- Recommend, not control. Gently direct or advise, tactfully express your opinion, but refrain from being categorical, trying to convince him not to spend money on nonsense. The final decision must remain with him! Most likely, at the beginning of the funds will be spent inefficiently. Get over it. After the euphoria of easy money subsides and the first few “wages” are wasted, the child is more likely to listen to your advice.
Having a pocket amount, even a small one, is very important for children. Realizing this, parents do not refrain from making money as a means of punishment for any wrongdoing, bad behavior or moods. Alas, the strategy of cutting back or killing pocket money is dangerous because it deprives the child of a sense of confidence and security.
In addition, it greatly undermines the child’s confidence in parents. Remember: money should not be a means of neither encouragement nor punishment!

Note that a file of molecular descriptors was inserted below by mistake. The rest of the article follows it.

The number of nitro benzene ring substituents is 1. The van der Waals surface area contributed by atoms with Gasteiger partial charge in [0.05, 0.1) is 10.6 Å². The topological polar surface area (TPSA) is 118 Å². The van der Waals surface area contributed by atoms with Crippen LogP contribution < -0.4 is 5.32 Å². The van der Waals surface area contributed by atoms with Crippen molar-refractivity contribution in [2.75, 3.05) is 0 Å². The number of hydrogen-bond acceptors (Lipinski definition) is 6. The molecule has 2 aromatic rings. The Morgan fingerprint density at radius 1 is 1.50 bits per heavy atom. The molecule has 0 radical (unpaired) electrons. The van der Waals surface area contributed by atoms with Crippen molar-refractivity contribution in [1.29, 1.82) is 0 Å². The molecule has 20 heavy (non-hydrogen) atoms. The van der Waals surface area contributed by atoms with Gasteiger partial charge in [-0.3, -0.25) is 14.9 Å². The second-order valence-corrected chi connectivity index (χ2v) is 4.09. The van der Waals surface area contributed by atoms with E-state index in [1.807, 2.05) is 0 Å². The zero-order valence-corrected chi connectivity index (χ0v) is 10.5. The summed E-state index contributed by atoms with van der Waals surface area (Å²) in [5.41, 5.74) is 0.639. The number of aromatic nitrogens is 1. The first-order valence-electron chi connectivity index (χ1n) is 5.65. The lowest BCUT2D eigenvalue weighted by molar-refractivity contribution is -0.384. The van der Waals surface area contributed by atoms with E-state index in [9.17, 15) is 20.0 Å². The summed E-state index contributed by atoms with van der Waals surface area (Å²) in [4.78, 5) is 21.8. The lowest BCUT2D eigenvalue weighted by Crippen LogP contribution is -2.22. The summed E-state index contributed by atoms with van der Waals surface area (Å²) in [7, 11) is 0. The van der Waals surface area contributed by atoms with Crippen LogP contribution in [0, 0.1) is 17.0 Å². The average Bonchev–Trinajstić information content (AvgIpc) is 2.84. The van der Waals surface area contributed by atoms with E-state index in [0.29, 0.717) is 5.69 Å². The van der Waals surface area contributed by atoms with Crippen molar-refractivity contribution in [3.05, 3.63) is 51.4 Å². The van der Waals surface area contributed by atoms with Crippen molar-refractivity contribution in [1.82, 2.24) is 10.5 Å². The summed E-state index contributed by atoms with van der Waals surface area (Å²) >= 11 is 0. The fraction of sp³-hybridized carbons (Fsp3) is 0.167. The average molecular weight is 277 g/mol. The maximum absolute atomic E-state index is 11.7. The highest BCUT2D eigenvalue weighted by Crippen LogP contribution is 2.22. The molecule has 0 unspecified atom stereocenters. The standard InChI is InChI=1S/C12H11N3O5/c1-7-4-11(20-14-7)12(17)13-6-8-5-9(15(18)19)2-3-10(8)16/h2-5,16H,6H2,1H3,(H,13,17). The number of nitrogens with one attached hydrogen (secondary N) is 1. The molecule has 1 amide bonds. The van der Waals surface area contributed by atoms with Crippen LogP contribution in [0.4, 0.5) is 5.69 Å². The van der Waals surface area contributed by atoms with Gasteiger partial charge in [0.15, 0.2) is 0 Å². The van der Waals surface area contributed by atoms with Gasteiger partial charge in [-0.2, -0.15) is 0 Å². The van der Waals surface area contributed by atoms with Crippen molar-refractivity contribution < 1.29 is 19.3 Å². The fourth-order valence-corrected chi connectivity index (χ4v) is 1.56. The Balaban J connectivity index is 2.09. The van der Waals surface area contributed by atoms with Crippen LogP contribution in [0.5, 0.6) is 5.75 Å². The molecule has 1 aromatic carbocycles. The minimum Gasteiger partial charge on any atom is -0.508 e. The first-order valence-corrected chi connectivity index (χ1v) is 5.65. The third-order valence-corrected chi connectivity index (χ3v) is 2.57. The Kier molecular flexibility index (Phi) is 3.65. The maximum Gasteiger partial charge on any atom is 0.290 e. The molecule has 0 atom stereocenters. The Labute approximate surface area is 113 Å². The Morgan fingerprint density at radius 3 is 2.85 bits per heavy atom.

But if you know yourself and do not exclude the possibility of “fines”, warn the child about this in advance, having clearly said, in which cases he may lose part of his pocket money. It is better to do without complete deprivation of pocket money: you can greatly offend a child, and in the worst case, provoke him to take the amount he needs on the sly from your wallet.
Pocket money is not at all a payment for what a child does in everyday life! Issuing money (even if it’s a purely symbolic amount of five or ten rubles) “for domestic help” or “for attending kindergarten” discourages a child from responsibility for his direct duties.
He should clean the bed, wash the dishes, help in the kitchen, not because you pay him for it, but because you are a member of the family. But you can develop your own system of financial rewards – for example, for academic success, as many parents in Western countries do.